Croatia vs Hernadi Dispute Brings all Sides Into Disrepute
News towards the end of September that the European Court of Human Rights had ruled that a case brought by Zsolt Hernádi, the chairman-CEO of Hungarian energy company MOL against Croatia was “inadmissible” failed to create much media coverage.
Hernádi had argued that Croatia, by issuing European Arrest Warrants (EAW) against him, had violated his freedom of movement. The ECHR ruled that he had failed to claim the same violation at the Croatian court in the first instance, and it was thus unable to hear the case.
(A rather fundamental, if expensive, legal mistake not unusual in the region, according to Jurij Toplak, a visiting professor at Fordham University School of Law in New York. “Attorneys in Eastern European democracies are not yet well versed in European law. If submissions at domestic courts are not well prepared, it is too late to claim a violation of human rights only later at the European court level,” he told the Budapest Business Journal.)
It is understandable that for hard-pressed editors, the ECHR ruling appeared rather technical and of limited importance. But it is a reminder of a seemingly intractable corporate dispute that has dragged on for nearly a decade, to the detriment of all but the lawyers paid to argue the case.
At the turn of the Millennium, MOL was on a high. The Hungarian oil and gas company felt that having turned itself from a communist-era energy conglomerate into a lean, efficient operation, it was well placed to replicate the transformation with its peers across the region. MOL acquired Slovnaft, in Slovakia, in 2000, and bought a 25% stake in Croatia’s Ina in 2003, later expanding that to 47%.
But in the economic crisis of 2008-09, Ina was struggling to pay salaries and in deep financial trouble. MOL stepped forward with a lifebelt loan, but at a price: MOL was to have management rights, despite holding only a minority stake.
According to MOL leadership, the reasons for Ina’s financial woes then became clearer. The Croatian company had been offering super sweet-deals to favored clients.
“We cut a lot of suppliers and sales contracts. A lot of people were hurt,” György Mosonyi, then chairman of the MOL supervisory board, told this correspondent in 2014.
A backlash soon followed. Croatia said the deal on management rights was void because MOL had achieved this by bribing Ivo Sanader, the country’s prime minister at the time of the deal, to the tune of EUR 10 million. As a result, the Zagreb authorities asked Hungary for documents relating to the case and for the transfer of Hernádi to Croatia for questioning.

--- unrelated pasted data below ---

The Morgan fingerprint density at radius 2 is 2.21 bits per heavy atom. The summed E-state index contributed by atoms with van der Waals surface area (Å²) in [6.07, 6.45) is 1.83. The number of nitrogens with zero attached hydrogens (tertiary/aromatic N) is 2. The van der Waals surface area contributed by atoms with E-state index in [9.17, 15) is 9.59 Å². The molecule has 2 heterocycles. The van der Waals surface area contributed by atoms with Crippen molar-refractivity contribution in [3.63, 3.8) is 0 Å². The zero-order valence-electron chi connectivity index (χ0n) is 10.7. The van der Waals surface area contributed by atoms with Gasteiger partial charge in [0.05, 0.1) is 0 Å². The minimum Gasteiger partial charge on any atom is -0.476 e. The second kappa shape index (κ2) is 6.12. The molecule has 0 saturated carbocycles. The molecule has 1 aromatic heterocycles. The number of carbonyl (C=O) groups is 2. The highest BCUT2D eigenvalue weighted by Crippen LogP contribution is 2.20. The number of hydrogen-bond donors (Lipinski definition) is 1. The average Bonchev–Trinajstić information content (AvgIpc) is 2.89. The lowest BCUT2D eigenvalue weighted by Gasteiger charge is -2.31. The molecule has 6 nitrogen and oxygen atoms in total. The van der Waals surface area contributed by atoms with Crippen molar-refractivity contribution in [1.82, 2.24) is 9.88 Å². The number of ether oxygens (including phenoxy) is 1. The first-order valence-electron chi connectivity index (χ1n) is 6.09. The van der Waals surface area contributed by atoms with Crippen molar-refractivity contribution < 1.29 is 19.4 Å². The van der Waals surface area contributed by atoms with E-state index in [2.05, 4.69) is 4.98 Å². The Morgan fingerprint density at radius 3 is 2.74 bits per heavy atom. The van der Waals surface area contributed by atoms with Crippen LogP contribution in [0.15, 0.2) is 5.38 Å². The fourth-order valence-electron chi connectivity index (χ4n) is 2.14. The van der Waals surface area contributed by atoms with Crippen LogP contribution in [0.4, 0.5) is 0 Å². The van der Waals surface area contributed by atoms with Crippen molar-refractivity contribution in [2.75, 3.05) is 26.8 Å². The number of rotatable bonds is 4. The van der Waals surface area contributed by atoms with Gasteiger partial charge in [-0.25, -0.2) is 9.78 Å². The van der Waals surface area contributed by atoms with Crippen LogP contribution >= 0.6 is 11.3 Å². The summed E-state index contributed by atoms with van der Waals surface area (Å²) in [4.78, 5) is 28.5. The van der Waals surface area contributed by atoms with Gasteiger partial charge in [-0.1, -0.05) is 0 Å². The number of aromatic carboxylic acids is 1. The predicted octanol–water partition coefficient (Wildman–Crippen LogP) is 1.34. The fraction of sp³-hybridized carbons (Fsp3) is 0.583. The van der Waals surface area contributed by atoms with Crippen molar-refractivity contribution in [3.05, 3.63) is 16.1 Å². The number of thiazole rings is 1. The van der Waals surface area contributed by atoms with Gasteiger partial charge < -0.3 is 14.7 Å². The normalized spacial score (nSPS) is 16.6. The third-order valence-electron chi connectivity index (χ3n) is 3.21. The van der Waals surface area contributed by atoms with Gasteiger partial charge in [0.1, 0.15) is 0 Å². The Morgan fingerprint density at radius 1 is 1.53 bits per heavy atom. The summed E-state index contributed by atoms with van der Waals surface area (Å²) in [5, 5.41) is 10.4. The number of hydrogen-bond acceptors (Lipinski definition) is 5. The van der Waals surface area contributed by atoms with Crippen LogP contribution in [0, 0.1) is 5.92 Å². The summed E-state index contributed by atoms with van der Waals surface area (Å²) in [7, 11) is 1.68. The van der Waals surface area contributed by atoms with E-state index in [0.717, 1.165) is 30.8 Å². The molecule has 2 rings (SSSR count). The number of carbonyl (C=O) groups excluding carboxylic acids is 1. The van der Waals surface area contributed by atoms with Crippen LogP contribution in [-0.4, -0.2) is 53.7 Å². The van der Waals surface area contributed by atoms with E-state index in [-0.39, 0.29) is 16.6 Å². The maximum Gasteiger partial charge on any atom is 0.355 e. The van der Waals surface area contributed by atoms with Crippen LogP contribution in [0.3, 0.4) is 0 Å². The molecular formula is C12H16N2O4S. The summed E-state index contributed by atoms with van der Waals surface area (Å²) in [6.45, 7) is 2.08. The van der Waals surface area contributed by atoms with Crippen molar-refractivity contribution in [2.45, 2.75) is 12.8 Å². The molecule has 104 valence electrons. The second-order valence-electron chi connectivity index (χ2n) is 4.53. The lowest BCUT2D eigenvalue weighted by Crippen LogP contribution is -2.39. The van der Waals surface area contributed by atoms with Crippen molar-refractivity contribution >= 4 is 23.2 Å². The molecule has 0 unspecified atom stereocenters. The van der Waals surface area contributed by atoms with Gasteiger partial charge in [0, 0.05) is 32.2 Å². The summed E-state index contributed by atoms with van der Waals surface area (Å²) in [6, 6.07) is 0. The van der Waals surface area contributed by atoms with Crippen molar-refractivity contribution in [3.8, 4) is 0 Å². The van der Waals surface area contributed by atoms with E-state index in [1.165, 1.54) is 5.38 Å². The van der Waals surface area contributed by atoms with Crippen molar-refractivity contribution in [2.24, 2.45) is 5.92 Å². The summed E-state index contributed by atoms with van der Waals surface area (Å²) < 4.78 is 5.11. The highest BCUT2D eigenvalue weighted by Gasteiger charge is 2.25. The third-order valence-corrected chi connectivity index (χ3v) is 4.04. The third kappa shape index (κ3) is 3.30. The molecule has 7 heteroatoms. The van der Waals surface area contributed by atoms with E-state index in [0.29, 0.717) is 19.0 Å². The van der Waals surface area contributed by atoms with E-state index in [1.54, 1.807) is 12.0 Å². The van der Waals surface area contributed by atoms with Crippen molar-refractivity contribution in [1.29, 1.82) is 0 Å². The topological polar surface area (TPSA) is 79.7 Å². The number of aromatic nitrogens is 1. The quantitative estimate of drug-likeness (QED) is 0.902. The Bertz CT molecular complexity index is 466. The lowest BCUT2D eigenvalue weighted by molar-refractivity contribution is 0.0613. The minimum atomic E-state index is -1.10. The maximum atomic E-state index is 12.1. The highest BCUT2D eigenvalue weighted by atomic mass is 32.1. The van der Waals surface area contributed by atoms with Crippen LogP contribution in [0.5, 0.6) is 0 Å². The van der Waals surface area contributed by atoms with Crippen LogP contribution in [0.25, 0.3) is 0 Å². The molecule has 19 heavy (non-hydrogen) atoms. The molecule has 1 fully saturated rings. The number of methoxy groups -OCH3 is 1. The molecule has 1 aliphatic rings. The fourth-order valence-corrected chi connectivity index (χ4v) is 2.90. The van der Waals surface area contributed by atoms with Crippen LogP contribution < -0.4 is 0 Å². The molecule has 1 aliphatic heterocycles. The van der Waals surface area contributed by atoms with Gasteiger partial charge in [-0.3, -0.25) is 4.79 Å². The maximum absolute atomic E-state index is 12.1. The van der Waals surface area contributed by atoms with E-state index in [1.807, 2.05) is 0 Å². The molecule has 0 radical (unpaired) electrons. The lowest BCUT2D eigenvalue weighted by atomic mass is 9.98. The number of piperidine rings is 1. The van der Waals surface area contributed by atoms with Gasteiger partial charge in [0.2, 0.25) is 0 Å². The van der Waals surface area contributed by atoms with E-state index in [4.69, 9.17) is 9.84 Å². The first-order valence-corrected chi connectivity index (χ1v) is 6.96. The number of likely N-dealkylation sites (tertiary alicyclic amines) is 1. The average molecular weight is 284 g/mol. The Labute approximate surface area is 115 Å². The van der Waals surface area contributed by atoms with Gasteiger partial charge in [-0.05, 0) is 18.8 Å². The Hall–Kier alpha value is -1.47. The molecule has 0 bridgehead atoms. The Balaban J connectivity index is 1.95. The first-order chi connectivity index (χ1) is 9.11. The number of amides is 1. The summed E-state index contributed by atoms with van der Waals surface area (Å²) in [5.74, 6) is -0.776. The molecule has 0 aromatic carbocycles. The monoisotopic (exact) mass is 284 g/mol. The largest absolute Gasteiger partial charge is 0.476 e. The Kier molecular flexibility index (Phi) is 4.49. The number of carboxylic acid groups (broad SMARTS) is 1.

Hungary refused, instead conducting its own case into the affair, finding Hernádi innocent.
Croatia retaliated in 2013 by issuing an EAW against Hernádi, thus effectively preventing the MOL chairman from travelling abroad, a situation valid to this day.
The Croatian government has announced plans to buy MOL’s stake in Ina, though it has yet to reveal a concrete offer.
While each side battles for justice, this sorry tale puts both Croatia and Hungary in a bad light.
Both sides have sought to use legal chicanery to buttress their respective case. Neither neighbor, it seems, trusts the judicial system of the other, despite both being members of the European Union. It damages MOL’s reputation, and thereby its share price, and it has impeded MOL’s investment plans for Ina, thus throttling economic developments in Croatia.
Seen from afar by investors, it is a dispute that brings all involved into disrepute: the sooner it is fixed, the better.
The Bottom Line is a monthly column written by Kester Eddy, a long-standing and well respected Budapest-based business and economic journalist, who has written for the Financial Times and many regional publications. The opinions expressed in the column are not necessarily those of the Budapest Business Journal. To comment on this column, or on anything else in the BBJ, email the editor at firstname.lastname@example.org
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